But this is Different: An Exploration of the Framing of Land Grabbing
Dr. Nicolette Larder (U New England)
|Date||Monday, 12 December 2016, 5:15 pm – 6:45 pm|
|Location||SFB 1199 | Strohsackpassage | Nikolaistraße 6-10 | 5th floor | 04109 Leipzig|
From a sporadic few citations in academic journals prior to 2009, to numerous special edition journals, well-attended global conferences and the publication of hundreds of working and peer-reviewed papers today, the term “land grabbing” is ubiquitous in the rural studies literature today. Those within civil society responsible for popularising the land grab term say even they were surprised at how successful the term and its attendant political agenda has been in garnering attention and backing. Drawing on interviews with key social movement actors, document analysis and Snow and Benford’s theory of framing, this paper explores how the social movement organisations central to the process developed and popularised the land grabbing frame. I argue that research outputs, the stories of victims and academic involvement were central factors in the success of the frame.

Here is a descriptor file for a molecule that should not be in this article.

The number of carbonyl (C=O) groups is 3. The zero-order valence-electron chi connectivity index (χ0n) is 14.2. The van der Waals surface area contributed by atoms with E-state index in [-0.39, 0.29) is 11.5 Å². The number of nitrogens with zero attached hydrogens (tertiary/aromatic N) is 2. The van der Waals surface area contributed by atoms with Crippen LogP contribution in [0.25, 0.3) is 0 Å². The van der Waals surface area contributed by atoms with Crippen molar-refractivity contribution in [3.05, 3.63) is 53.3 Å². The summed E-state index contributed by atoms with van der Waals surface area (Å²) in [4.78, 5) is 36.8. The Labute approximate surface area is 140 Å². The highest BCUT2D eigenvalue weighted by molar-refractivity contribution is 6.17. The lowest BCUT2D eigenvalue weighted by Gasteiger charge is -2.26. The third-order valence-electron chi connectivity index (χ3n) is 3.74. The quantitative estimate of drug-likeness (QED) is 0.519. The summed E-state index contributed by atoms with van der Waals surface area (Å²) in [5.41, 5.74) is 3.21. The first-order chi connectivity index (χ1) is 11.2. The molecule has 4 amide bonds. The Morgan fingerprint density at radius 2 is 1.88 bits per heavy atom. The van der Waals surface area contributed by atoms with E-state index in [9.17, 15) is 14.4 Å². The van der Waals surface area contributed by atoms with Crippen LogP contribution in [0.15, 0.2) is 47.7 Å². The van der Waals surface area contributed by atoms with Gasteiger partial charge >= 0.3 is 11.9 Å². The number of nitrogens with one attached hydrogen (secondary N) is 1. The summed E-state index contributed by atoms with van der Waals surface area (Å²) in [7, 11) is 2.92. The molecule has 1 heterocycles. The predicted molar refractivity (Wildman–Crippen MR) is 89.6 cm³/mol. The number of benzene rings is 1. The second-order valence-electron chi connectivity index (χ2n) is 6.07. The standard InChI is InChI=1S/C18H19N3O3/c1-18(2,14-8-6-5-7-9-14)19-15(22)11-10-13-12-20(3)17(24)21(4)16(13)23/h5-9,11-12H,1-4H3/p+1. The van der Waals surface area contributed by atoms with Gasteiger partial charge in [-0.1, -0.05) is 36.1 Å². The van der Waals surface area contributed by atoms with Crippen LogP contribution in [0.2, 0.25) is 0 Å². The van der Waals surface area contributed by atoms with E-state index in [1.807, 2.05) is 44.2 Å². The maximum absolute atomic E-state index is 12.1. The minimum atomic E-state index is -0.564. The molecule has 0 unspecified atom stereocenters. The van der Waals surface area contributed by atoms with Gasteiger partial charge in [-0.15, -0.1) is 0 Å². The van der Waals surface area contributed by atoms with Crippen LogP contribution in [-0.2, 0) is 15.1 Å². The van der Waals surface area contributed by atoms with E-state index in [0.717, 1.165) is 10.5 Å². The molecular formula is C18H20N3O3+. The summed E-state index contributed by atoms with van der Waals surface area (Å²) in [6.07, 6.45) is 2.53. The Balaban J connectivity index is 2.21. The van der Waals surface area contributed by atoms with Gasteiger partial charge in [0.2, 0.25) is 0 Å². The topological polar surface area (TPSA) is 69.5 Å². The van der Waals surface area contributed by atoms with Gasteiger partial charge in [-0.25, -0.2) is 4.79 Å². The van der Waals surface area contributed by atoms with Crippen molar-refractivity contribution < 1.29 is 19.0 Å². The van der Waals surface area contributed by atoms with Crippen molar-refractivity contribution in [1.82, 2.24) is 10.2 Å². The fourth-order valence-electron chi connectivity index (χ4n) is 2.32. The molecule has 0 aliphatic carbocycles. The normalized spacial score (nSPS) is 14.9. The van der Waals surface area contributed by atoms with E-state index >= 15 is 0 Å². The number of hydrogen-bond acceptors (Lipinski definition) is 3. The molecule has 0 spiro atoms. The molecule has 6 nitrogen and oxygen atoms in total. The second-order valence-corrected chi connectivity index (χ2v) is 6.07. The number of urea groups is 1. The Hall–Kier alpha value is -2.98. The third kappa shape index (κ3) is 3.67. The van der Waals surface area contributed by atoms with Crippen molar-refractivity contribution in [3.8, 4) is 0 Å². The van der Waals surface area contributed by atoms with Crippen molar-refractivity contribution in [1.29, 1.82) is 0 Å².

Dr. Nicolette Larder (University of New England, Australia)
Nicolette Larder is a lecturer in human geography at the University of New England. Her previous work has explored motivations behind urban food production, food justice and planning systems, large-scale investment in agricultural land in West Africa, and financialization in rural Australian. She currently works in the areas of financialization of everyday rural life and food sovereignty movements in Australia. Her work has been published in The Journal of Peasant Studies, Journal of Agrarian Change, Local Environment, and Agriculture and Human Values.